Monday May 29, 2017

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Polar-bear tales

What do polar bears mean to you? Take a moment to tell us what you think, and have a look at what others are saying on International Polar Bear Day
Tales, not tails

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How does Korean kimchi go with polar-bear meat, and should we hire them as motivational counsellors? Those are just a few of the questions we’re asking ourselves after receiving reader input for International Polar Bear Day.

Thanks to everyone who’s contributed so far. We’ll be adding more pictures, stories and videos during the day. Please feel free to participate, either by e-mailing us with your pictures, videos or comments, or by posting your comments below.

My name is Gloria Song and I am a Korean-Canadian writer, lawyer and musician living in Cambridge Bay, Nunavut, Canada. (Gloria Guns is my stage name.)

About a year ago, my friend’s husband, a very skilled Inuit hunter, successfully hunted a polar bear and generously shared the meat with the community. My husband and I were curious so we asked him if we could try some.

The main question for us was how to cook the polar bear meat. My husband is a professional chef who was trained at the Cordon Bleu Culinary Arts Institute back when there was only one location in North America. He is currently the chef at one of Cambridge Bay’s only restaurants, Saxifrage. He has also learned many of our family’s recipes for Korean from my mother and my grandmother, because I myself am a terrible cook.

So my husband decided to try cooking the polar bear meat “kalbi” style. Kalbi is a delicious Korean dish, usually made from barbecued beef. Substituting the beef with polar bear meat was going to be interesting ... but it ended up being delicious! I am sure this is the first time that somebody has tried Korean kalbi-style polar bear meat, but it won't be the last time for us. It turns out Arctic-Asian fusion cuisine works really well!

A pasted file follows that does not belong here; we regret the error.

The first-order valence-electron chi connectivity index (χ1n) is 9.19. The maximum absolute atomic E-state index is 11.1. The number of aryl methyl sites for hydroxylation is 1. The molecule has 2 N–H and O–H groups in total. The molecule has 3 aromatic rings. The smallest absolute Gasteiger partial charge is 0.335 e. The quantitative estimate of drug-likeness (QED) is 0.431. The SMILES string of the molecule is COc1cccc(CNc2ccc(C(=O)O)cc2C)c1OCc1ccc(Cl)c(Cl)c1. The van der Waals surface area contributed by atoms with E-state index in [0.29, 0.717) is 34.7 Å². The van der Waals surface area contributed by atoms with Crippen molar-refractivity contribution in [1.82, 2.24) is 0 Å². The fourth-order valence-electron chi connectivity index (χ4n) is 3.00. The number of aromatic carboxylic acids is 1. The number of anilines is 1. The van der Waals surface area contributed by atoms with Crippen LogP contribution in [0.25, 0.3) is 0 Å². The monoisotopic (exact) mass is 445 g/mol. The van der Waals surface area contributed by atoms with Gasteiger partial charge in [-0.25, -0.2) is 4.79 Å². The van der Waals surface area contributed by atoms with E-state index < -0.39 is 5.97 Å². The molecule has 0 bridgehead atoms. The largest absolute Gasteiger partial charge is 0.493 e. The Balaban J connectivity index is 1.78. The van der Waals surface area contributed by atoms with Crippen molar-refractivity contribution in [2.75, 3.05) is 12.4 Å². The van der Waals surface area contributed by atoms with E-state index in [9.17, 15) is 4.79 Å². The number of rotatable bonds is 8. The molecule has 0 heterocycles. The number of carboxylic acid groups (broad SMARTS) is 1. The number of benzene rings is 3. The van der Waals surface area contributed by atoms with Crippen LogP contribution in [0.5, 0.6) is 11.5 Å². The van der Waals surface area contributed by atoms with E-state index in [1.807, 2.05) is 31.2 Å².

You can read the full story on my blog.

(See a photo of Song’s neighbour’s polar bear hide hanging to dry, in the gallery below.)

Gerrit Wesselink, associate executive director, Youth Arctic Coalition

Happy International Polar Bear Day Arctic Journal!!

As a young Canadian born and raised within a hundred kilometres of border with the United States, the Arctic was always a distant, foreign land. In August 2013, I had the opportunity to travel to Western Greenland and Eastern Nunavut with an organization called Students on Ice. I remember one time, while crossing the Davis Straight on our way to Canada, we came across a small group of Polar Bears. You could only imagine the excitement that exploded on our ship, especially for those of us that were not from the region! Seeing that bear, being in that moment, experiencing everything that was going through my mind made me fall in love with the Arctic.

Two years later, I am the Associate Executive Director of the Youth Arctic Coalition, I have visited six of the eight Arctic States, and am more passionate about the Arctic than anything else in my life. I have built an amazing network of political leaders, business executives, academia, and young people stretching from Alaska to the Far East, and I cannot envision me spending my life without the Arctic being a part of it. Witnessing that Polar Bear, being in that moment singlehandedly changed my life. I’ll never get a chance to thank that bear, but maybe in turn I’ll be able to make his life, and the life of everyone and everything that calls the Arctic home just a little bit better! 

Happy International Polar Bear Day!

(See a photo of Wesselink’s inspirational ursus below.)